Folk Fibers Blog / pioneer colors

  • Station to Station

    It's crazy to think making quilts would be my ticket to a train tour. Back in September I was invited to travel with the Makers yurt, a Levi's artistic contribution to Station to Station, Doug Aitken's latest art project. The Levi's Makers was curated by Jay Carroll and became a collective of artisan's from across the country who sell their handmade goods at speciality Levi's stores. We were on-the-road for a month, the train started in New York with stops in Pittsburgh, Chicago, Minneapolis/St. Paul, Kansas City, Santa Fe, Winslow, Barstow, and Los Angeles, and came to a stop in Oakland on September...

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  • Natural Dyes - Wild Mushrooms

    This was my first experience obtaining color from mushrooms. I have a growing interest in mushroom hunting, so it was only a matter of time the lore of natural color would guide me to collecting them for dyes. This past August I stumbled upon a perfect wet wooded breeding ground for a variety of wild mushrooms. I used rubber gloves to carefully harvest all the mushrooms found on the waterfront of my parents lake house near the Virginia/North Carolina border. Warning, some mushrooms are extremely poisonous, and even after dye and washing, the fabric can still hold dangerous properties that could irritate skin. Stay safe...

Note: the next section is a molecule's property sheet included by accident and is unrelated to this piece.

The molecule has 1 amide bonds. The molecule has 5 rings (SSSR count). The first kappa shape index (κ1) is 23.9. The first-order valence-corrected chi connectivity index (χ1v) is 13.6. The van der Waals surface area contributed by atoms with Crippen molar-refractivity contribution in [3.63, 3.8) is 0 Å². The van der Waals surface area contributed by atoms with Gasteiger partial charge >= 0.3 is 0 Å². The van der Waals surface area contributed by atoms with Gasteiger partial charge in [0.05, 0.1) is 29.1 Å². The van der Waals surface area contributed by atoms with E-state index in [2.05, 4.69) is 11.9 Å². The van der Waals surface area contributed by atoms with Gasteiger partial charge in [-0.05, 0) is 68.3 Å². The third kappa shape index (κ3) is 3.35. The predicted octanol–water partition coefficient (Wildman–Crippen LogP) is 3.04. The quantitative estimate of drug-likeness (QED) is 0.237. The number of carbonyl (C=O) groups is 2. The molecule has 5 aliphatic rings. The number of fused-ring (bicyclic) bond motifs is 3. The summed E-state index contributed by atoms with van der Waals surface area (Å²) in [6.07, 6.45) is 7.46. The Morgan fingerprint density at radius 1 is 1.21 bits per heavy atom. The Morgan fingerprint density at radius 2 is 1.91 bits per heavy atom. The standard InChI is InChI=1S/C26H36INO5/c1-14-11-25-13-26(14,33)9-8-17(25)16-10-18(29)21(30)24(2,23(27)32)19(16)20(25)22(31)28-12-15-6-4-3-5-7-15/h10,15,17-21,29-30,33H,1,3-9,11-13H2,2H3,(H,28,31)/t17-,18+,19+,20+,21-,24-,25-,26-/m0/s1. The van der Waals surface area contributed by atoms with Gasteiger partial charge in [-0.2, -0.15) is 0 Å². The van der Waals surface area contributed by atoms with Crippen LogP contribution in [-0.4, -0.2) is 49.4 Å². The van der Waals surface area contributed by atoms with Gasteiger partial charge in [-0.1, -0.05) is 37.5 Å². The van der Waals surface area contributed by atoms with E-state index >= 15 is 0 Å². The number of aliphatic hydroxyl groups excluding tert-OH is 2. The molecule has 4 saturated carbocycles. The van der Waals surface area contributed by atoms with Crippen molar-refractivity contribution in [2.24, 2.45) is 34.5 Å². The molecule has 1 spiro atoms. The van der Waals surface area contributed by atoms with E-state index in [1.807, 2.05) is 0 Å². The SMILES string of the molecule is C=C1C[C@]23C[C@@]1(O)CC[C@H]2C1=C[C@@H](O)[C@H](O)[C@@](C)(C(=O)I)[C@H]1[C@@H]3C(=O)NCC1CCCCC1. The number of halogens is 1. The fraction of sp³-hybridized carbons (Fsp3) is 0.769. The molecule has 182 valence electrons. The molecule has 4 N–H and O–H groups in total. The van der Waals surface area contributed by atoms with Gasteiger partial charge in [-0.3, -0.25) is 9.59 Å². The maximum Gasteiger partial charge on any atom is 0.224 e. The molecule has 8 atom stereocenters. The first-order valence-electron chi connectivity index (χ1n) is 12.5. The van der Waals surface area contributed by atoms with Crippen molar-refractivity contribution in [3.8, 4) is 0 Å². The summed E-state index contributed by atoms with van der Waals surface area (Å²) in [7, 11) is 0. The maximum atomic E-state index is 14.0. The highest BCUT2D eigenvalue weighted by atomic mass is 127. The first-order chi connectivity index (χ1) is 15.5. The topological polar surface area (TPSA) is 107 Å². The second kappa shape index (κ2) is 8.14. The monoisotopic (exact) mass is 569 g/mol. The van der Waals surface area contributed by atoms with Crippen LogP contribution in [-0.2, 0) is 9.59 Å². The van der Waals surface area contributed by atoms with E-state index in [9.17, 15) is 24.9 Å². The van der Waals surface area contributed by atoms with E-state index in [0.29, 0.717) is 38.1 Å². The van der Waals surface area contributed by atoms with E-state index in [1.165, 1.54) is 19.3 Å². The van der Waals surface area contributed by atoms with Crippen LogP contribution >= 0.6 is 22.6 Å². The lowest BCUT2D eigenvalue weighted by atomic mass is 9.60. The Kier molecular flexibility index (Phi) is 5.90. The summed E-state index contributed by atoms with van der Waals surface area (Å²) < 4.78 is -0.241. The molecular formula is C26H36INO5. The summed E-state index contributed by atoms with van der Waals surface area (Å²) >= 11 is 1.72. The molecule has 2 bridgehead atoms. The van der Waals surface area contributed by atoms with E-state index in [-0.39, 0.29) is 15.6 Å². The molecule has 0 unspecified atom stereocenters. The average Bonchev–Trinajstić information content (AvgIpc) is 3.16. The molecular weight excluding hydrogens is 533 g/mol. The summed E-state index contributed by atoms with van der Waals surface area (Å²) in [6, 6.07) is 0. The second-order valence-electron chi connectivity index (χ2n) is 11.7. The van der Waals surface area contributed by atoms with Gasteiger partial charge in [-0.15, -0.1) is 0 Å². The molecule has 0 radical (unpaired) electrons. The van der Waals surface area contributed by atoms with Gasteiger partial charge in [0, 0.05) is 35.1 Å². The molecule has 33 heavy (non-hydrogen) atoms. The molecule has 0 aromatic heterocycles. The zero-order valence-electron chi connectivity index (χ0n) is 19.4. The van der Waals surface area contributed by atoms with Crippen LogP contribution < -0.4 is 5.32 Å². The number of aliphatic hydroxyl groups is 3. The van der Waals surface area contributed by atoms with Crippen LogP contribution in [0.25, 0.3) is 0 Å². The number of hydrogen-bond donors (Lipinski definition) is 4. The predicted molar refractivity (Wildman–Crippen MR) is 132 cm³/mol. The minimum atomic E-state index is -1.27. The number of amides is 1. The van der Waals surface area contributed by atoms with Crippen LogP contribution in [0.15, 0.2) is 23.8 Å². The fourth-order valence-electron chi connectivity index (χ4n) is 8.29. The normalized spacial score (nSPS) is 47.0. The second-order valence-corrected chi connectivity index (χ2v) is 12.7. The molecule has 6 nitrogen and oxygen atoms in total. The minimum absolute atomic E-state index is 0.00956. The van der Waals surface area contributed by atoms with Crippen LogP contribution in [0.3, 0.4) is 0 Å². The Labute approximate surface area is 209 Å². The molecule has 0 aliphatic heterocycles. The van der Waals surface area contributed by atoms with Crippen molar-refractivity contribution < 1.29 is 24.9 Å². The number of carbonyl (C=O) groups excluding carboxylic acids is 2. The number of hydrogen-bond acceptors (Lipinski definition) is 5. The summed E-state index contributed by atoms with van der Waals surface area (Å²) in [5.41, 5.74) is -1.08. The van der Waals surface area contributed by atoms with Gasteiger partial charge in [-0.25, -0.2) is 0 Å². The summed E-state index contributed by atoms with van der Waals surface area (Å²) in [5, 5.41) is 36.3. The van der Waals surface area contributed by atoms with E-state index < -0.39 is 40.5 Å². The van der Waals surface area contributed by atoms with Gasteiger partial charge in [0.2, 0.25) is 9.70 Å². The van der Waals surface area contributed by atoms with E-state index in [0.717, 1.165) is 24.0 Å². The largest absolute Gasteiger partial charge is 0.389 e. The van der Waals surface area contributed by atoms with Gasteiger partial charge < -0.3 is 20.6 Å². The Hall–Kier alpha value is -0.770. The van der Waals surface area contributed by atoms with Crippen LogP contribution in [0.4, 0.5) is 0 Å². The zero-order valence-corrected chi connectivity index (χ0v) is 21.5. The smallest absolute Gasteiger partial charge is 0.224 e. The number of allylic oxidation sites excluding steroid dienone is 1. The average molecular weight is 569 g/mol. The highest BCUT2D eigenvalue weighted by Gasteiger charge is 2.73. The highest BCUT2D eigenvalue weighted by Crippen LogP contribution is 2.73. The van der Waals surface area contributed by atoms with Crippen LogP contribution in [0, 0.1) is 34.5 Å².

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  • Natural Dyes - Red Onion Skins

    Red onion skins create a earthy range of colors. Protein fibers such as wool and silk, dye a pale to medium nutmeg brown, with a mix of rosewood, russet and rosy browns. Cellulose fibers such as cotton, hemp, and bamboo dye a range of seashell pinks, with a mix of champagne, pale, and silver pink. Natural dye colors are living colors, they are alive with the life that made them.  The dry outer skins of onions can be used for coloring natural textile materials and easter eggs. Red onion skins create a different range of colors than yellow onions skins, so it's important to keep...

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